Chilkat Valley News - Serving Haines and Klukwan, Alaska since 1966


Tour shuttle may be exempted from tariff hike


In a joint meeting last week, the Haines Borough’s Ports and Harbors Advisory Committee and Tourism Advisory Board recommended tabling until March discussion of increasing docking and moorage rates for the Haines-Skagway Fast Ferry, a private shuttle that primarily brings passengers to town from cruise ships in Skagway.

At the same meeting, the groups recommended slightly raising rates for water sales and dockage for cruise ships at the Port Chilkoot Dock.

Chilkat Guides president Bart Henderson, part owner of the shuttle and a member of the port group, characterized shuttle finances as marginal.

As cruise companies are not allowing any increases in tour ticket prices, any hike would come out of the boat’s bottom line and possibly jeopardize the service that brings cruise passengers to town for his and several other tours.

“To make a significant difference in the (cruise ship dock) enterprise fund from the fast ferry is not realistic. It’ll go away. You’ll kill it,” Henderson said.

The shuttle pays $360 per month for moorage plus $20 for each tie-up at the dock’s lightering float, a rate that brought in $10,000 to the borough last summer. The special rate was negotiated for the company about six years ago by then-manager Tom Bolen.

It compares to an advertised rate for use of the lightering float at $250 per day.

Henderson said a rate increase might make him move his dockings to the boat harbor, although harbormaster Phil Benner said after the meeting that there’s not room for such an operation there.

A catamaran business currently operates out of the harbor, but it departs daily at 6 a.m. and doesn’t return until 8 p.m ., he said.

The Haines Borough has taken up dock rates as part of an examination of enterprise funds. Such funds are expected to pay the costs of facilities or services through user fees.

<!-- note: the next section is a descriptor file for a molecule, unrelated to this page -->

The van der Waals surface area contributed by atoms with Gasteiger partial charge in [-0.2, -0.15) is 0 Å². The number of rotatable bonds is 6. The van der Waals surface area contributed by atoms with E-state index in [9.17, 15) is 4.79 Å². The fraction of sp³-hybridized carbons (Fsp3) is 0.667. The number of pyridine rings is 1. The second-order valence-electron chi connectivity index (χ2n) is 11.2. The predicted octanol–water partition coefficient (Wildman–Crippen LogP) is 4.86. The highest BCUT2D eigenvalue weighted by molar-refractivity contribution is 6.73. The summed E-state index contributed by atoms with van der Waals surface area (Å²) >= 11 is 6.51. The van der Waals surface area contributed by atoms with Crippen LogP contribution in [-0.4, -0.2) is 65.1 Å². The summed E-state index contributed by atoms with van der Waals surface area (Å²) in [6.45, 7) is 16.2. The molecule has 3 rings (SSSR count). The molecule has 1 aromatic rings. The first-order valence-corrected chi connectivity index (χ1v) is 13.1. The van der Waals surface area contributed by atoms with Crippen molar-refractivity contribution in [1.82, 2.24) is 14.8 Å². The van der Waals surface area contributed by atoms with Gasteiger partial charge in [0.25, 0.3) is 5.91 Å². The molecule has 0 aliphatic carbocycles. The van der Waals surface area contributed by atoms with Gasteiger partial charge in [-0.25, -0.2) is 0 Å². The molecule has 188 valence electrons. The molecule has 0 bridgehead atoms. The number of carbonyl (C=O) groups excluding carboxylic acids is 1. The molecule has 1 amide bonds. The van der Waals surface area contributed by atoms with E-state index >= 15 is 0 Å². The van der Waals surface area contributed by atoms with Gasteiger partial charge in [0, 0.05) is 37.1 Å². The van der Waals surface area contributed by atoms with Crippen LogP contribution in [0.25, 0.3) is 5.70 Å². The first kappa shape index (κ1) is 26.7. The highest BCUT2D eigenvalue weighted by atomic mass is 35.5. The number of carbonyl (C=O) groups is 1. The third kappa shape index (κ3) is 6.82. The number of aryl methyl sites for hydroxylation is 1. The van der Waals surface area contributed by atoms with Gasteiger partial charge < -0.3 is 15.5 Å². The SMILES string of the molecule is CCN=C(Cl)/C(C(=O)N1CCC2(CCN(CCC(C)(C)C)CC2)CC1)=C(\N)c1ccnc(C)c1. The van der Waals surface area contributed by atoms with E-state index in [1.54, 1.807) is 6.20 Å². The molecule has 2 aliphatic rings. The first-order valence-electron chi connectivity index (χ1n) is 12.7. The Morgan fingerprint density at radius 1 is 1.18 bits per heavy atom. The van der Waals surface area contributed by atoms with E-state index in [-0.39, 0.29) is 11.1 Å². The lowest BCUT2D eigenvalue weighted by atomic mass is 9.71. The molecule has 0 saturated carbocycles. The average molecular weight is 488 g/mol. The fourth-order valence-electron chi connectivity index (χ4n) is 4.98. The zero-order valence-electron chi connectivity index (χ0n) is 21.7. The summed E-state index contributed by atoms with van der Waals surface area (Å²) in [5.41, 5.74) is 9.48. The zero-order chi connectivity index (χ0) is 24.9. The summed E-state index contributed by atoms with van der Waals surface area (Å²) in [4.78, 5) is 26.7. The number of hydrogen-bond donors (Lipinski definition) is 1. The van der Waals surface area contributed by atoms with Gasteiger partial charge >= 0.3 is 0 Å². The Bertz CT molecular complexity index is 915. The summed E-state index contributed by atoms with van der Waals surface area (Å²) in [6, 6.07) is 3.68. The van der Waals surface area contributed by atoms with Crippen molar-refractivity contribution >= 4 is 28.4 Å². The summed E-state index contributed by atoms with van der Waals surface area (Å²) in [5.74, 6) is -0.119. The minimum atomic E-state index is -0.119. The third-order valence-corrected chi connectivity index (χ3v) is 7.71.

Currently, the cruise dock doesn’t meet even its cash expenses, said manager Mark Earnest. According to its budget, the borough pays $65,756 annually to operate the dock and it brings in $57,450 in revenues, an $8,306 loss that doesn’t include $216,500 in annual depreciation.

The state’s cruise ship head tax, which is paid to the borough, covers about $32,000 in Port Chilkoot Dock expenses, including security, flowers, and janitorial services.

The lightering float sees about twice as many passengers as the dock’s main face and requires proportionately more maintenance, Benner said this week.

Unless the assembly chooses to act otherwise, the committee’s recommendation will stand, Mayor Stephanie Scott said after the meeting. Scott said not raising fees as costs increase amounts to a subsidy. “By not raising the rate at the lightering float we’re providing a subsidy. I’m resisting a full subsidy.”

Under Thursday’s recommendation, dockage for large cruise ships would increase by a rate of 25 cents per foot each year for five years. The hike would increase the amounts large cruise ships pay to tie up at the dock by $195 per year, from $2,340 per visit in 2012 to $3,315 per visit in 2017.

Haines cruise ship dockage rates are among the lowest in Southeast and compare to ones of $13,470 in Skagway, $16,276 in Juneau and $3,500 in Wrangell. “This is not going to be a big issue (for cruise companies),” said Haines tourism director Tanya Carlson.

In recent talks aimed at enticin companies to bring ships to Haines, a one-year forgiveness of dockage fees has not been much of a bargaining chip, Carlson said. “They said, ‘That’s very nice of you, but that’s not a big deal’ because we’re so low compared to everyone else.”

Assemblywoman Debra Schnabel attended the meeting and asked why dockage rates weren’t being set to meet expenses. If the borough wanted to make agreements with individual companies that discounted those rates, it still could, she said.